Since starting into photography, I've had the opinion that 85 on a crop body is just too much . . . it sort of still stands. How far back were you with your shot here?
I ask because I was going to overlook the 'professional' (in quotes because he was shooting 4-6 year olds on a tripod at 5' 4" ) photographer and take some 'getting ready' candids . . . still seemed very tight, even for how far away I was.
The 50 has been my go-to for a prime, but my 60 macro has me sort of wanting to try that as a portrait lens (heard from a few friends it was good for that).
Is this just a case of me having 'more access' (being able to get closer than you normally would) to the shot, or is there something I'm missing here? Like I said on another thread, I'm finding myself favoring the 15-85mm over my 24-105mm L just from FOV.
I was probably about 6 feet from her. I really like the 135mm (FF-equivalent) focal length for tight portraits. Apologies for posting with an off-thread lens, but here's one with the 85/1.2 on a 7D:
EOS 7D, EF 85mm f/1.2L
II USM, 1/1250 s, f/1.4, ISO 100
In fact, I like the focal length so well that after adding a 5DII to my kit, I also had to add the 135mm f/2L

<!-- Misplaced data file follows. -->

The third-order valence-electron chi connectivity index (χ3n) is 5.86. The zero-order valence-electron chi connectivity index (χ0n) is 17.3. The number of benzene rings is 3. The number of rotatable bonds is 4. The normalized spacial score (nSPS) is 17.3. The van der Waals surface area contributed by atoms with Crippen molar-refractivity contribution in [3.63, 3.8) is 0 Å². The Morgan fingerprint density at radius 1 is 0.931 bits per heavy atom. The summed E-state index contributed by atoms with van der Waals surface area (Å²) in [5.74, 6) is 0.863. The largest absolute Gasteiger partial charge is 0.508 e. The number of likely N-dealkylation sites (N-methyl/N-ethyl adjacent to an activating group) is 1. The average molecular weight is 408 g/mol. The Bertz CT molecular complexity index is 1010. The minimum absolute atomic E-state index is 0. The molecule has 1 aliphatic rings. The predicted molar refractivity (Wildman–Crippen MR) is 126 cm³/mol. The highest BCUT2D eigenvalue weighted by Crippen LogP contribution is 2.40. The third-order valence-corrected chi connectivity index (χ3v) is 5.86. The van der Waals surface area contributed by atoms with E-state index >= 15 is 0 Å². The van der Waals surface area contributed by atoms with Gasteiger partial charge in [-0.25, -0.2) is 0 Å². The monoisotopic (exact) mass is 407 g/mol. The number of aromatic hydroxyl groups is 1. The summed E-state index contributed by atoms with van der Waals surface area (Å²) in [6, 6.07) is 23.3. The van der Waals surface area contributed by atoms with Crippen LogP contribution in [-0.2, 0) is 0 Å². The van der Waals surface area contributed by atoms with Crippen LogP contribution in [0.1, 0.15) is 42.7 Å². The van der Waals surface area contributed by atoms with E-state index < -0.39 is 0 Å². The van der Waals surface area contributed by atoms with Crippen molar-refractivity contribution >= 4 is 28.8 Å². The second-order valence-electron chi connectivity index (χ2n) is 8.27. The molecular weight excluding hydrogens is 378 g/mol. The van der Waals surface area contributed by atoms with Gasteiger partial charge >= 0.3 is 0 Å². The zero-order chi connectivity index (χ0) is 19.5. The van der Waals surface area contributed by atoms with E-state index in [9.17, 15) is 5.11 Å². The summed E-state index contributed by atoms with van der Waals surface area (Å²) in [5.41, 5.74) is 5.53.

I suspect there's a reason for the 'classical' focal lengths for portraits (50mm for full-body, 85mm for torso, 135mm for head/shoulders, all FF-equivalent, of course, since these date from film days). Those focal lengths allow the photographer to frame the subject at a distance of 6-8 feet, which is close enough for interaction without 'getting in their space' and more importantly, results in a flattering perspective (perspective is a function solely of the distance from the subject). A longer distance, and the subject is 'too flat' and the background too compressed, and a shorter distance exaggerates the subject's features, e.g. a close portrait with a wide angle lens means a big nose).
For a T-ball shot where you probably want the subject framed head-to-toe and maybe swinging a bat (or at least holding one), 85mm (i.e. 50-60mm on a 1.6x crop body) sounds about right - a T-ball age kid is usually about the height of an adult's torso).